Can You Get A DUI On Delta-8 THC And Similar Products That Contain Below .3% THC In Tennessee?

Barnes & Fersten Law Firm

Barnes & Fersten Law Firm

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With the passage of the Agriculture Improvement Act of 2018, commonly referred to as the 2018 Farm Bill, hemp and its derivatives like delta-8 THC became federally legal. As the use of hemp-derived cannabinoids continues to increase, so does the need for information about how they pertain to existing laws. Here at Barnes and Fersten Law Firm, we are committed to providing our readers with up-to-date and accurate information about this rapidly changing area of law. In this blog post, we will discuss delta-8 THC, and similar products, and how they pertain to DUI laws in Tennessee.

What is Delta-8 THC?

Delta-8 THC is a psychoactive compound that is found in cannabis plants. It is similar to delta-9 THC, the active ingredient in marijuana, but it is not as potent. Concentrated amounts of delta-8 THC are produced from hemp-derived cannabidiol (CBD) and manufactured into products such as tinctures and edibles.

The effects of delta-8 THC vary depending on the individual and the amount consumed. Some people report feeling relaxed, while others may feel anxious or paranoid. At the time of this writing, delta-8 THC is legal federally, including in the state of Tennessee.

Legal THC Products With Below 0.3% THC

Delta-8 was the first of the delta-9 marijuana alternatives that became popular nationwide due to delta-8 causing similar psychoactive effects as delta-9 THC. Since delta-8’s success on the national market, the list of legal products that contain below .3% THC but have similar psychoactive effects on the body as marijuana have seemingly increased by the week. Each of the legal THC products listed below are legal federally under the Agriculture Improvement Act of 2018, commonly known as the 2018 Farm Bill:

  • CBD
  • Delta 8
  • Delta 10
  • THC-O
  • THC-P
  • HHC

Seemingly, every time a new product hits the market it is advertised as being more potent and having longer psychoactive effects on the body as its predecessor. CBD companies continue to develop products that mirror marijuana’s effects on the body and may impair your ability to operate a motor vehicle. Some of these products are advertised as having the same psychoactive effects on the body but without the paranoia and negative effects of marijuana. Regardless, as each of these products increase in popularity, it is important for individuals to understand that although the product is legal to smoke or consume, if it effects your ability to operate a motor vehicle you may be charged and potentially convicted of DUI.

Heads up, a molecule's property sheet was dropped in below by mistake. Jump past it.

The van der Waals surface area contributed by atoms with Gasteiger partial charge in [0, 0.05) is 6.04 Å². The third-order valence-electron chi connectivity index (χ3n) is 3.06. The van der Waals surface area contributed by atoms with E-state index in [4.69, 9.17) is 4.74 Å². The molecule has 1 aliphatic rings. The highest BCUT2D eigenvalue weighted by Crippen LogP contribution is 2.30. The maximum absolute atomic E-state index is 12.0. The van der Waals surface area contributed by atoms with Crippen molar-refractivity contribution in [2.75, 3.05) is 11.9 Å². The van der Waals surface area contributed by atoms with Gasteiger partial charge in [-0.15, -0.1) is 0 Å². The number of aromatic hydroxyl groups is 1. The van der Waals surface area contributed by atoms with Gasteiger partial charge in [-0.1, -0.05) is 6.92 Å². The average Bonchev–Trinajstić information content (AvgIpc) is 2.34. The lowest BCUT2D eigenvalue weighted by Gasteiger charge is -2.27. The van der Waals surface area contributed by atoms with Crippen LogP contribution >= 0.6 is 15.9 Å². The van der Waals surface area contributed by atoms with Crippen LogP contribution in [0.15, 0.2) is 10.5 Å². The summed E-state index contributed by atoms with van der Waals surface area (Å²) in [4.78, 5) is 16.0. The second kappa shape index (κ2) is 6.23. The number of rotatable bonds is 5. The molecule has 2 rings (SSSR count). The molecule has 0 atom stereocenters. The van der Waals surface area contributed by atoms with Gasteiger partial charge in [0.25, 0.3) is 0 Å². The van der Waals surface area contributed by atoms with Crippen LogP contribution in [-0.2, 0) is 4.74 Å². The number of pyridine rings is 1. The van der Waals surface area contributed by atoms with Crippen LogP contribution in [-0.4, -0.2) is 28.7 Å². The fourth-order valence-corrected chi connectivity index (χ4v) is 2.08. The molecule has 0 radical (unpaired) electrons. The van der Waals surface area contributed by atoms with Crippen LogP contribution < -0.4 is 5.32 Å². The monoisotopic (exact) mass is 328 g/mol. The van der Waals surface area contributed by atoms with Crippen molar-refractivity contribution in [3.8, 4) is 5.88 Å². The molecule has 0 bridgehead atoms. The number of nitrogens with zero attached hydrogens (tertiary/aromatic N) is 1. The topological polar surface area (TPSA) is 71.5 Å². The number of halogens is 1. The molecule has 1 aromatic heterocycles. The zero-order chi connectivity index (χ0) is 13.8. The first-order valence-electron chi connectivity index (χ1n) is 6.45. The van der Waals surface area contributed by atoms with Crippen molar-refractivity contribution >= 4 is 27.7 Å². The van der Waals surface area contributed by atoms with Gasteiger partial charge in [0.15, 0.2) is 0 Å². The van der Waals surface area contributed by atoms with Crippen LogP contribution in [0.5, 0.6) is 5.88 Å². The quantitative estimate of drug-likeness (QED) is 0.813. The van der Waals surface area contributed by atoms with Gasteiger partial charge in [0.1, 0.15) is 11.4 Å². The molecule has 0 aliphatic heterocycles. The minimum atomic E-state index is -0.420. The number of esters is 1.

Can I Use Delta-8 THC While Driving In Tennessee?

Although delta-8 THC is legal to consume in Tennessee, it is important to remember that it is an intoxicating substance and can impair your ability to drive. If you are caught driving while using or impaired by delta-8 THC, you could be facing the same penalties as if you were caught driving under the influence of alcohol or other drugs. Therefore, it is always best to err on the side of caution and avoid using delta-8 THC while driving.

How Do These Cannabinoids Impact DUI Laws In Tennessee?

In Tennessee, it is illegal to drive while under the influence of any intoxicant. Under the influence is defined as a person’s mental or physical condition being deprived by an intoxicant or drug which deprives one of that clearness of mind and control which one would otherwise possess. This includes any form of THC, including delta-8 and all the products listed above.

Under the state’s implied consent law, anyone who drives on a public road is deemed to have consented to a chemical test if they are suspected of driving under the influence. This means that if you are pulled over and suspected of DUI, you may be required to submit to a blood or urine test. Although delta-8 THC, and similar products, generally do not show up on a blood test, it may cause you to test positive for delta-9 marijuana due to the low level below .3% of THC being in the products. Similarly, those products have caused false positives for delta-9 as well. Regardless, the prosecutor must establish that you were impaired by whatever product you used at the time of driving.

DUI By Delta-8 And Delta-9 Impairment: Is There A “Legal” Limit To Marijuana In Your Blood?

For alcohol related DUI’s, it is common knowledge that the national standard of .08 is the legal limit. As it relates to marijuana DUI’s, the question becomes how the State establishes that an individual is too impaired to drive if the blood results come back with delta-9 in the blood. As explained above, legal products under the 2018 Farm Bill may cause your blood results to come back positive for delta-9 marijuana.

States where marijuana is legal, such as Colorado, Illinois and Montana, created a similar standard to the .08% alcohol level to establish impairment. In those three states, if your blood results come back as 5 nanograms per milliliter (ng/ml) or above, there is a rebuttable inference that the individual was too impaired to operate or be in physical control of a motor vehicle. Because marijuana is illegal in Tennessee, Tennessee does not have any presumptions or per se laws related to marijuana.